As we have already seen that registries store container images with sensitive information. Insufficient authentication and authorization will result in exposure of technical details of an app and loss of intellectual property. It also can lead to compromise of containers.
Access to registries should authenticated and only trusted entities should be able to add images and all write access should be periodically audited and read access should be logged. Proper authorization controls should be enabled to avoid the authentication and authorization related risks.
- Unbounded administrative access
There are many orchestrators designed with an assumption that all the users are administrators but, a single orchestrator may run different apps with different access levels. If you treat all users as administrators, it will affect the operation of containers managed by the orchestrator.
Orchestrators should be given the required access with proper role-based authorization to avoid the risk of unbounded administrative access.
- Poorly separated inter-container network traffic
In containers, traffic between the host is routed through virtual overlay networks. This is managed by the orchestrator. This traffic will not be visible to existing network security and management tools since network filters only see the encrypted packets traveling between the hosts and will lead to security blindness. It will be ineffective in monitoring the traffic.
To overcome this risk, orchestrators need to configure separate network traffic as per the sensitivity levels in the virtual networks.
- Orchestrator node trust
You need to give special attention while maintaining the trust between the hosts, especially the orchestrator node. Weakness in orchestrator configuration will lead to increased risk. For example, communication can be unencrypted and unauthenticated between the orchestrator, DevOps personnel, and administrators.
To mitigate this, orchestration should be configured securely for nodes and apps. If any node is compromised, it should be isolated and removed without disturbing other nodes.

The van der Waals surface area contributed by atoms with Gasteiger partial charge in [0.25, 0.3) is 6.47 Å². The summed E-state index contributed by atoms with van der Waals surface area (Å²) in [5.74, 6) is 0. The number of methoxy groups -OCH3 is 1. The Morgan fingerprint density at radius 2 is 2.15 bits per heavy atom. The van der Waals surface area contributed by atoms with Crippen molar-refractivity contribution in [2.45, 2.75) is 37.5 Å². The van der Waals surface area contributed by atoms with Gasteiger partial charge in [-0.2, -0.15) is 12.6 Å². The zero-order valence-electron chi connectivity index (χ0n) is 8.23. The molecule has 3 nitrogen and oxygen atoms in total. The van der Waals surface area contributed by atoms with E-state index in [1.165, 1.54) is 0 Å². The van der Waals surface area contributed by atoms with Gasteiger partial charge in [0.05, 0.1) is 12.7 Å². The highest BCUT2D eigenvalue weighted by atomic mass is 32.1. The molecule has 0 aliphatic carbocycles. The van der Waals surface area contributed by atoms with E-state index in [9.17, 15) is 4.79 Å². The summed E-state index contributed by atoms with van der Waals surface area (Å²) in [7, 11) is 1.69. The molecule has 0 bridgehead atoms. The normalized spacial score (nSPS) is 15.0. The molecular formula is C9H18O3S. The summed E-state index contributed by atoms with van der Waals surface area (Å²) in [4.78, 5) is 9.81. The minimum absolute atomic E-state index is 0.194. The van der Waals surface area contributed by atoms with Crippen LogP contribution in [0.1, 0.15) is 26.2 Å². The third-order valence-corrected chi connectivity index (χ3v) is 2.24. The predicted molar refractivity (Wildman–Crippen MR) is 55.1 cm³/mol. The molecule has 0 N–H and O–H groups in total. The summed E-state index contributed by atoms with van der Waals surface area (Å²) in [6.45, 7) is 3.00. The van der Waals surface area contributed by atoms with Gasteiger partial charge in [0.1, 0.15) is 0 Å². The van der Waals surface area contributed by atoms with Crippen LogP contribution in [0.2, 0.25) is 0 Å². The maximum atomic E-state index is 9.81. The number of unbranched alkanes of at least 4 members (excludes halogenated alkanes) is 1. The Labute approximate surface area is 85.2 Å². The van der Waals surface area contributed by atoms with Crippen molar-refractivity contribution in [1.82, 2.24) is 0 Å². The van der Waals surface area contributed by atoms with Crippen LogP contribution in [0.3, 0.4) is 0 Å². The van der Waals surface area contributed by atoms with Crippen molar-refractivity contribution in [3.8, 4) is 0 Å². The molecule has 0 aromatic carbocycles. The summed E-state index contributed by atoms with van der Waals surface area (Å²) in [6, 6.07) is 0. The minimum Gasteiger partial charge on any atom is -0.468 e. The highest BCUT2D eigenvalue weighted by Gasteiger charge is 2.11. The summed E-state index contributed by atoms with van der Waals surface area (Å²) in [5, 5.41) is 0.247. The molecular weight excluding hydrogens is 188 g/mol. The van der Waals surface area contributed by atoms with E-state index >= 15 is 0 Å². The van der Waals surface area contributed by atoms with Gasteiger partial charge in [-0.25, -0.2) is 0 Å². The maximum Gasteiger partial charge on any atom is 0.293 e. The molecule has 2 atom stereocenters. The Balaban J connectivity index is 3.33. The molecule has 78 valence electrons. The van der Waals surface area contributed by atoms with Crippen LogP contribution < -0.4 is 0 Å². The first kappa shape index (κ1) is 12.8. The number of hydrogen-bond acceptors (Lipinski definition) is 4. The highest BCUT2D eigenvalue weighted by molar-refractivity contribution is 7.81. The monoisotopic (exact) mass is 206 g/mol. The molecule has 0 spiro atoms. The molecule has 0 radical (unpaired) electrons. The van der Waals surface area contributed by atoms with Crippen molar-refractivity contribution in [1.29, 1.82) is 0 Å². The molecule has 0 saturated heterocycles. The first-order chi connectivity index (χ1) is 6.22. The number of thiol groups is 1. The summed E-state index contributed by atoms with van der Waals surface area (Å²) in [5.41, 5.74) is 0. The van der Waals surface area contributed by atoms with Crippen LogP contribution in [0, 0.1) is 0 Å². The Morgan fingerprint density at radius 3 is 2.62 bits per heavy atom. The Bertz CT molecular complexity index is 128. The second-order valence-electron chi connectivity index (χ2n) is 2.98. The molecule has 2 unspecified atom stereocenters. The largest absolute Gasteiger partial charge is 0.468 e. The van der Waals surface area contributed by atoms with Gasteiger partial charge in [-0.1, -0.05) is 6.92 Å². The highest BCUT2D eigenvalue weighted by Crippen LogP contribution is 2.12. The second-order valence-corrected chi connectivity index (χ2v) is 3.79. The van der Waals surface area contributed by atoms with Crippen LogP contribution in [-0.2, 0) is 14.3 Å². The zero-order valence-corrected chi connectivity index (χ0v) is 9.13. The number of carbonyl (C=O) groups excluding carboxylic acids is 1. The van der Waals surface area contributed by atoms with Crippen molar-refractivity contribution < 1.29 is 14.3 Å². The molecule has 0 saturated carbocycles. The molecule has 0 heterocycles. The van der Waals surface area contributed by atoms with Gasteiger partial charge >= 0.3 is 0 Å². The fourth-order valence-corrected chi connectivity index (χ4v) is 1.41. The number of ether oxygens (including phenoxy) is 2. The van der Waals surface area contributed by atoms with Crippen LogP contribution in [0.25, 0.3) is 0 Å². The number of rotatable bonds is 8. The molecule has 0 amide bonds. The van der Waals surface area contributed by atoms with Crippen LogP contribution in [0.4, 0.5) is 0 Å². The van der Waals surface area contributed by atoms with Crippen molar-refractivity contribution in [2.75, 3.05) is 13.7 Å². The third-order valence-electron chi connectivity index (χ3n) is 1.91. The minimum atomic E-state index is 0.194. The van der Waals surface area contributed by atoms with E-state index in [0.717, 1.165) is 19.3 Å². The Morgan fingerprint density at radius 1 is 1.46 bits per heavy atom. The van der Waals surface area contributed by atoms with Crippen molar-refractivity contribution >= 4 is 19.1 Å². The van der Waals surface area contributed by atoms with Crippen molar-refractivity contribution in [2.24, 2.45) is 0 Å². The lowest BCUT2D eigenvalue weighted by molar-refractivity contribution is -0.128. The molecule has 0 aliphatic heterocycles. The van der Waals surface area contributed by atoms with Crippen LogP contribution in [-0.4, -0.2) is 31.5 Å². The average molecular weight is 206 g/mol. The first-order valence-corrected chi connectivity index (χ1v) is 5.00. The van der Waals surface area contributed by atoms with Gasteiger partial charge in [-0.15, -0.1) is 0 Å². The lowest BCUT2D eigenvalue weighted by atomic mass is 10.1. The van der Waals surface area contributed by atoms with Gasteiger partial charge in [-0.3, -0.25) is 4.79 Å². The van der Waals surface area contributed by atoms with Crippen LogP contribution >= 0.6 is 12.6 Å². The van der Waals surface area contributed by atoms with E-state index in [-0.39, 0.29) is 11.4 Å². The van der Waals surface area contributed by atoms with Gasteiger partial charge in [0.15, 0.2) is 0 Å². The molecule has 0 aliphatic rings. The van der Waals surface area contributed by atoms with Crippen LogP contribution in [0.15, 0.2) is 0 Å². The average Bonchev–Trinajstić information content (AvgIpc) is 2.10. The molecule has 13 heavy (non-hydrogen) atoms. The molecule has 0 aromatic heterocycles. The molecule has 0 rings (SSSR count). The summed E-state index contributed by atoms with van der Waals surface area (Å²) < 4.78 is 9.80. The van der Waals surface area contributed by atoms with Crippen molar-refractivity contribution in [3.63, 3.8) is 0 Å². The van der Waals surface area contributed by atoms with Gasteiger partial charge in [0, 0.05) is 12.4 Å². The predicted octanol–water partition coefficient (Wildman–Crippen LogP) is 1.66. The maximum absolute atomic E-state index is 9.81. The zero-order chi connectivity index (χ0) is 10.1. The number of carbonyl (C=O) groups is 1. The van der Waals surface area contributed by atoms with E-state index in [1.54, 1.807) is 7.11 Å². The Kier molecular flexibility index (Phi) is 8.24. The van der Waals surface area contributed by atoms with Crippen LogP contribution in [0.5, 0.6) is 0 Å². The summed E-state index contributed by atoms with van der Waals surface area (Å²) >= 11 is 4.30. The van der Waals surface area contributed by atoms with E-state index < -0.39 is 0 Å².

- App vulnerabilities
It is always good to have a defense. Even after going through the recommendations, we have seen above; containers may still be compromised if the apps are vulnerable.
As we have already seen that traditional security tools may not be effective when you use it for containers. So, you need a container aware tool which will detect behavior and anomalies in the app at run time to find and mitigate it.
- Rogue containers
It is possible to have rogue containers. Developers may have launched them to test their code and left it there. It may lead to exploits as those containers might not have been thoroughly checked for security loopholes.
You can overcome this by a separate environment for development, test, production, and with a role-based access control.
Host OS Risks
- Large attack surface
Every operating system has its attack surface and the larger the attack surface, the easier it will be for the attacker to find it and exploit the vulnerability and compromise the host operating system and the container which run on it.
You can follow the NIST SP 800-123 guide to server security if you cannot use container specific operating system to minimize the attack surface.
- Shared kernel
If you only run containers on a host OS you will have a smaller attack surface than the normal host machine where you will need libraries and packages when you run a web server or a database and other software.
You should not mix containers and non-containers workload on the same host machine.
If you wish to further explore this topic, I suggest you read NIST.SP.800-190.
About the Author –
Anandharaj is a lead DevSecOps at GAVS and has over 13 years of experience in Cybersecurity across different verticals which include Network Security, application Security, computer forensics and cloud security.